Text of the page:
The historical progression of African Americans

Slavery and servitude was all they had ever known.
The outcome of that was many Blacks sought to recreate their lives in freedom. Some found the means to open up a business or work as a free labourer. That did not mean however, the people of Southern states accepted them as their equals. Even though many Blacks sought to live a free life and in practical aspects they did, they were also forced to deal with segregation. White people who were angry about the abolition of slavery (especially in the Southern states) declared that Black people could only enter certain shops, streets, and they had to attend their own schools. They were often detained and held for questioning by prejudiced officials even in Northern towns (Volo &amp. Volo, 2007).
Black people sought to try and live their lives with as much dignity as possible, but they faced many barriers as a direct result of emancipation. The old prejudices that ran deep in American society were not going to be erased so easily, and the practical matter of integrating Black people into American society would take well over a century. As a result, many Black people remained extremely poor. They also faced lynchings, angry mobs and outright prejudice in many aspects of their lives. The people of the Southern states felt that abolition of slavery had been forced on them, and they were not going to be forced into integration. As a result of emancipation, Black people were free. They were not equal and would not be for a long time.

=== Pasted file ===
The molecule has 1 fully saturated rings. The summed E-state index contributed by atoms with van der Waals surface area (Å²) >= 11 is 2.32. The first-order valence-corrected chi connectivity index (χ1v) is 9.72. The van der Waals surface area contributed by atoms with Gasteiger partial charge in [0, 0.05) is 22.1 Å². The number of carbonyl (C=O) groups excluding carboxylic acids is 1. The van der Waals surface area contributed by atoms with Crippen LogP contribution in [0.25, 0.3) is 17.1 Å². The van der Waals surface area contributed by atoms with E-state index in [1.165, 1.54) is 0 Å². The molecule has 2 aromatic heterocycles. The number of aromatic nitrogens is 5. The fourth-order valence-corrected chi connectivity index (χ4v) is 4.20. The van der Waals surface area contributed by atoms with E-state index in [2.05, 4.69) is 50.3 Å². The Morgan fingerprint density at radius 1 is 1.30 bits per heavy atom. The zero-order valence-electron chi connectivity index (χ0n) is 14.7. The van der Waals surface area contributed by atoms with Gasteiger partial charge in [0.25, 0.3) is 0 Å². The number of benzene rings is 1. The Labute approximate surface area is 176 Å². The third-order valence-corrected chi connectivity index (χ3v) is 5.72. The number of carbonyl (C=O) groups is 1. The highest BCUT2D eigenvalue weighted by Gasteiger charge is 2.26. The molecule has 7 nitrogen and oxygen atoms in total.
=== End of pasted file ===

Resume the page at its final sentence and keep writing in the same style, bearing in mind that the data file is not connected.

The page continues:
In the period of 1877-1920 America moved through what some historians refer to as ‘The Gilded Age’. It was a period of tremendous economic growth and technological innovation. For many African Americans who had lived their entire lives on a farm or in a rural area, the push towards greater urbanization represented a new trend in their lives after emancipation. Those who continued to live on plantations and work the land were free by proclamation but not in practicality. Plantation owners continued to be very angry about emancipation. One of the key issues they faced was the loss of the protection of Union troops who withdrew from Southern states in 1877. This forced African Americans to face the new reality that many White Americans were not happy about abolition and would not be subdued so easily. In addition, there was a great deal of immigration to the US at this time which brought people of many new cultures to the US. There were many Americans who were unhappy about this as they saw them as outsiders and not real Americans (Mjagkij &amp. Cantu, 1999).
The African Americans were often perceived of as outsiders as well. Prejudice continued to run high as many Americans felt their country was being taken away from them. African Americans often faced lynchings and other horrific acts of prejudice against them. Mjagkij and Cantu (1999) noted that even though they were free from slavery many African Americans had no place to go and many Southern plantation owners no longer wanted them. The unfortunate reality is that they remained economically dependent on Whites and the work they could give them. A major blow during this period was the passing of the Jim Crow laws which basically recognized that American society was to be a segregated